Du Preez was speaking at a Tunis workshop on the upcoming hearings, to which he was invited by the International Center for Transitional Justice (ICTJ), UNDP and Tunisia’s Truth and Dignity Commission.  

·        Mainstream media might not be interested and their journalists might content themselves with short summaries of the hearings. Once again, South Africa’s experience seems instructive in terms of how media covers a process overflowing with humanity, images and emotions. Max du Preez tells how media bosses expressed opinions in their editorials that questioned the testimonies of victims, whereas journalists chose to cover the Truth Commission in a professional and balanced way. “It is not advisable to send inexperienced journalists to the public hearings,” this journalist says, “but rather experienced ones who have sensitivity and especially a memory of the events in question.”

The TV station where Max du Preez worked broadcast the hearings at first as they were. But very quickly, its journalists realized that the viewers did not understand the context and factual details against which the hearings were taking place, nor could they follow all the ins and outs of testimonies which were frequently interrupted by tears and pain.

“And so I and the team of journalists I was working with opted for a special report broadcast on Sundays at peak viewing and listening times,” Du Preez recalls. “Instead of ideological or political posturing, we presented portraits of victims, told the stories of everyday heroes, and produced programmes on themes such as torture, death squads and forced disappearances. Our investigations helped strengthen the testimonies of the victims’ 2,000 public testimonies. That weekly programme got the highest audience in South Africa, beating the American soaps that were very popular at the time.”

·        Victims and witnesses might be ordered to withhold perpetrators’ names: The Truth and Dignity Commission has not yet decided on this delicate issue. It is still reflecting, comparing experiences and, above all, weighing up the risks and dangers. The Commission, which finds itself under political and media attack, probably fears that it could be attacked further or even “lynched” by the Tunisian police forces, a corporate body that is united, powerful and has media influence. There are serious accusations of abuse and torture weighing on many police units, including the former political police, judicial police, research and National Guard units and prison officers. Other controversial names could also be cited, including sitting politicians who gave orders to humiliate, punish and dehumanize, politicians who helped to institutionalize torture. More recently, during the time of the Troika government (December 2011- January 2014), there were political  assassinations which, according to numerous documents leaked from the Interior Ministry, directly implicate  Islamist politicians whose party is an ally of those now in power.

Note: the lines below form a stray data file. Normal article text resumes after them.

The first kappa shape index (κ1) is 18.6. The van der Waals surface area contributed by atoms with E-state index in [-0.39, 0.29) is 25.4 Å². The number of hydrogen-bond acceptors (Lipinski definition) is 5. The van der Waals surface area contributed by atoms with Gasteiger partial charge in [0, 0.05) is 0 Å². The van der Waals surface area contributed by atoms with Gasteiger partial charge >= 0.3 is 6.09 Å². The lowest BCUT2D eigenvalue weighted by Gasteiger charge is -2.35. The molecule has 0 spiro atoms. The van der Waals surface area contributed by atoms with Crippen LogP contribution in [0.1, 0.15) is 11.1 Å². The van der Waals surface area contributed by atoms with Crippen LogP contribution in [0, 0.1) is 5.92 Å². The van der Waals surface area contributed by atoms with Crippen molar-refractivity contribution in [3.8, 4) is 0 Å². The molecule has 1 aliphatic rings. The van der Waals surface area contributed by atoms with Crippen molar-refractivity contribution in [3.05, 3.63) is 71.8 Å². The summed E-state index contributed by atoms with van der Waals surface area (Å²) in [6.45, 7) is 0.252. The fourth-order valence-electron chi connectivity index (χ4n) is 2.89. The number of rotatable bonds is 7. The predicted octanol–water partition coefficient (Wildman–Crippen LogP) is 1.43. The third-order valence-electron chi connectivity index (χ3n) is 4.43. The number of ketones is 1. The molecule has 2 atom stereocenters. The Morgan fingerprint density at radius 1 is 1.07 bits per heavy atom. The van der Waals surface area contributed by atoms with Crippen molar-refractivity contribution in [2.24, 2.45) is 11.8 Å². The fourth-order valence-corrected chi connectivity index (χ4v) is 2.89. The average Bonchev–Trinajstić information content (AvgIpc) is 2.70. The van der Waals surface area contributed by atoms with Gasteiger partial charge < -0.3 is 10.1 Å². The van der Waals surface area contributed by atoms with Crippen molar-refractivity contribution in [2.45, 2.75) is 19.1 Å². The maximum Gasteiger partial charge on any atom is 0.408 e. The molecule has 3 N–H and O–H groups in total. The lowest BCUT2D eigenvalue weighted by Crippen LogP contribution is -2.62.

In Morocco, the Equity and Reconciliation Commission asked victims and witnesses in 2004 not to reveal the names of their torturers in public hearings, even if some former political prisoners disagreed with this. Mustapha Iznasni was a member of that commission. “Our fear was that it could destabilize the State, bring fitna (discord) in society and a desire for vengeance,” he explains. “The Moroccan experience is very specific. Transitional justice processes are usually set up in countries emerging from civil wars or revolutions, whereas in our country, new king Mohamed VI represented the same regime as his father, a constitutional monarchy that he wanted to be more democratic and free of the abusive practices of the past.” 

Mustapha Iznasni, a former journalist, is now a member of the national human rights council. He does not rule out that Morocco could one day experience the same thing as Argentina did 20 years after a political decision to close the cases of top officials of the military dictatorship. Under pressure notably from the “Grandmothers of the Plaza de Mayo”, who opposed impunity, the cases of forcibly disappeared persons were reopened.  Argentina then realized that it had not listened enough to its victims.

Even if withholding the names of perpetrators does not necessarily mean giving them amnesty, such a rule could put a serious brake on vetting agents of the institutions responsible for serious human rights violations such as torture, which is still rampant in Tunisian prisons. And the past will not yet have been entirely accounted for.

Asked whether Morocco has ended torture after the truth commission, Mustapha Iznasni says: “The best guarantee against torture remains instilling a human rights culture. This culture needs to be enshrined in the Charters of all those responsible for implementing the law.”